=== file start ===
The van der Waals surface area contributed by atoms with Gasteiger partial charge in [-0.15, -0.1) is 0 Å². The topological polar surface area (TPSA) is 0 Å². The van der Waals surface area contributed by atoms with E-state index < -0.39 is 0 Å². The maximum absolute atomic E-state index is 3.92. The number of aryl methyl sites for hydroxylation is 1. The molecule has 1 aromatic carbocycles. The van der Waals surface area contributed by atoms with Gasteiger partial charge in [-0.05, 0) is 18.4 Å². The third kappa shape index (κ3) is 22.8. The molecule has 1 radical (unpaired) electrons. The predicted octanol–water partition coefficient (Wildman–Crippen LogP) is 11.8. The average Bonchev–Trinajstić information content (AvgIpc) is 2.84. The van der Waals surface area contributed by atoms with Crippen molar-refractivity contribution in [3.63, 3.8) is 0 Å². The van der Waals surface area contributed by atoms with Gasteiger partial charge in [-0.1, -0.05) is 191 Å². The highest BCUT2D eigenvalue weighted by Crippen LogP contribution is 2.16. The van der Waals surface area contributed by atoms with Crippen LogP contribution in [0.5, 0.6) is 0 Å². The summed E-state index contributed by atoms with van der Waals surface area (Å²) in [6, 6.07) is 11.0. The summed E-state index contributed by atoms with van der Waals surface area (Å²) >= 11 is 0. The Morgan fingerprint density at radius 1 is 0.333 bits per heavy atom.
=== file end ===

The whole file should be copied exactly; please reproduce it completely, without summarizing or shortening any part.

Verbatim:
The van der Waals surface area contributed by atoms with Gasteiger partial charge in [-0.15, -0.1) is 0 Å². The topological polar surface area (TPSA) is 0 Å². The van der Waals surface area contributed by atoms with E-state index < -0.39 is 0 Å². The maximum absolute atomic E-state index is 3.92. The number of aryl methyl sites for hydroxylation is 1. The molecule has 1 aromatic carbocycles. The van der Waals surface area contributed by atoms with Gasteiger partial charge in [-0.05, 0) is 18.4 Å². The third kappa shape index (κ3) is 22.8. The molecule has 1 radical (unpaired) electrons. The predicted octanol–water partition coefficient (Wildman–Crippen LogP) is 11.8. The average Bonchev–Trinajstić information content (AvgIpc) is 2.84. The van der Waals surface area contributed by atoms with Crippen molar-refractivity contribution in [3.63, 3.8) is 0 Å². The van der Waals surface area contributed by atoms with Gasteiger partial charge in [-0.1, -0.05) is 191 Å². The highest BCUT2D eigenvalue weighted by Crippen LogP contribution is 2.16. The van der Waals surface area contributed by atoms with Crippen LogP contribution in [0.5, 0.6) is 0 Å². The summed E-state index contributed by atoms with van der Waals surface area (Å²) in [6, 6.07) is 11.0. The summed E-state index contributed by atoms with van der Waals surface area (Å²) >= 11 is 0. The Morgan fingerprint density at radius 1 is 0.333 bits per heavy atom.